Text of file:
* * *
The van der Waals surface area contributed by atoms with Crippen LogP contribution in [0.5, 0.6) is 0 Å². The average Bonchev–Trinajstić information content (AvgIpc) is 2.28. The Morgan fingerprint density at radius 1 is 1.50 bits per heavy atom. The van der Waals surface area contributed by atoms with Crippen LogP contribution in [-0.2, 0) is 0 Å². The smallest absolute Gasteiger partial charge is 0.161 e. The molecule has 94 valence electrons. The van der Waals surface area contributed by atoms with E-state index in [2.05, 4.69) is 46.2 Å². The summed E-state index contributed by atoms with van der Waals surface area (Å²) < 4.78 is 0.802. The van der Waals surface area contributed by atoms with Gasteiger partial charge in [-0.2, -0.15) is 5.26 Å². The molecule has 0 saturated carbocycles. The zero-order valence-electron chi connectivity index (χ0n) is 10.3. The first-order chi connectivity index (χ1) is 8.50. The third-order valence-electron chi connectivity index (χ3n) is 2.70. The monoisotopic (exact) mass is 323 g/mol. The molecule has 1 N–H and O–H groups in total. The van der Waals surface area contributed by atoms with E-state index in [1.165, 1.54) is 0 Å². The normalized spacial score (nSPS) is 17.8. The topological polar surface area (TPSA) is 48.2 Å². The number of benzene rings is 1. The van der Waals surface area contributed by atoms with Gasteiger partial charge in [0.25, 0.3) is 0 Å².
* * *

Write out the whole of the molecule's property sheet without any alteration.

The van der Waals surface area contributed by atoms with Crippen LogP contribution in [0.5, 0.6) is 0 Å². The average Bonchev–Trinajstić information content (AvgIpc) is 2.28. The Morgan fingerprint density at radius 1 is 1.50 bits per heavy atom. The van der Waals surface area contributed by atoms with Crippen LogP contribution in [-0.2, 0) is 0 Å². The smallest absolute Gasteiger partial charge is 0.161 e. The molecule has 94 valence electrons. The van der Waals surface area contributed by atoms with E-state index in [2.05, 4.69) is 46.2 Å². The summed E-state index contributed by atoms with van der Waals surface area (Å²) < 4.78 is 0.802. The van der Waals surface area contributed by atoms with Gasteiger partial charge in [-0.2, -0.15) is 5.26 Å². The molecule has 0 saturated carbocycles. The zero-order valence-electron chi connectivity index (χ0n) is 10.3. The first-order chi connectivity index (χ1) is 8.50. The third-order valence-electron chi connectivity index (χ3n) is 2.70. The monoisotopic (exact) mass is 323 g/mol. The molecule has 1 N–H and O–H groups in total. The van der Waals surface area contributed by atoms with E-state index in [1.165, 1.54) is 0 Å². The normalized spacial score (nSPS) is 17.8. The topological polar surface area (TPSA) is 48.2 Å². The number of benzene rings is 1. The van der Waals surface area contributed by atoms with Gasteiger partial charge in [0.25, 0.3) is 0 Å².